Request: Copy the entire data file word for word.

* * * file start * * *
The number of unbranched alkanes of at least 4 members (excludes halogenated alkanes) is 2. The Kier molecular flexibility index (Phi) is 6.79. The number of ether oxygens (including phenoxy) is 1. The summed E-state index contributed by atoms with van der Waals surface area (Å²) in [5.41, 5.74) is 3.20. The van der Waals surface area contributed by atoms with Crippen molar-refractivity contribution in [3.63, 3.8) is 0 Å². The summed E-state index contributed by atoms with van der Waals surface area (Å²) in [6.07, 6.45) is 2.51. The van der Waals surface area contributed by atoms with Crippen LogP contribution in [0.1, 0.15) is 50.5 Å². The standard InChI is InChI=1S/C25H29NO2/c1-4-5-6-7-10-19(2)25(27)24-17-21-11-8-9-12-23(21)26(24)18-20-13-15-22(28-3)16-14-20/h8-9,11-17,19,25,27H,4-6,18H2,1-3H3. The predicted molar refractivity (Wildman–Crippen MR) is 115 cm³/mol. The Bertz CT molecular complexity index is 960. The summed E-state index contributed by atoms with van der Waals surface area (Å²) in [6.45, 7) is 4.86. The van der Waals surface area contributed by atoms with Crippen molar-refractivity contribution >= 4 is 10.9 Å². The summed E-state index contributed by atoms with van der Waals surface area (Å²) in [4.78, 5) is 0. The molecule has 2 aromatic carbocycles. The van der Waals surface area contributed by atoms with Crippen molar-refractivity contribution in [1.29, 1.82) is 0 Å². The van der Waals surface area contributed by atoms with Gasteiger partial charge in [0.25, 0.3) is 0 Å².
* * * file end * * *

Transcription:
The number of unbranched alkanes of at least 4 members (excludes halogenated alkanes) is 2. The Kier molecular flexibility index (Phi) is 6.79. The number of ether oxygens (including phenoxy) is 1. The summed E-state index contributed by atoms with van der Waals surface area (Å²) in [5.41, 5.74) is 3.20. The van der Waals surface area contributed by atoms with Crippen molar-refractivity contribution in [3.63, 3.8) is 0 Å². The summed E-state index contributed by atoms with van der Waals surface area (Å²) in [6.07, 6.45) is 2.51. The van der Waals surface area contributed by atoms with Crippen LogP contribution in [0.1, 0.15) is 50.5 Å². The standard InChI is InChI=1S/C25H29NO2/c1-4-5-6-7-10-19(2)25(27)24-17-21-11-8-9-12-23(21)26(24)18-20-13-15-22(28-3)16-14-20/h8-9,11-17,19,25,27H,4-6,18H2,1-3H3. The predicted molar refractivity (Wildman–Crippen MR) is 115 cm³/mol. The Bertz CT molecular complexity index is 960. The summed E-state index contributed by atoms with van der Waals surface area (Å²) in [6.45, 7) is 4.86. The van der Waals surface area contributed by atoms with Crippen molar-refractivity contribution >= 4 is 10.9 Å². The summed E-state index contributed by atoms with van der Waals surface area (Å²) in [4.78, 5) is 0. The molecule has 2 aromatic carbocycles. The van der Waals surface area contributed by atoms with Crippen molar-refractivity contribution in [1.29, 1.82) is 0 Å². The van der Waals surface area contributed by atoms with Gasteiger partial charge in [0.25, 0.3) is 0 Å².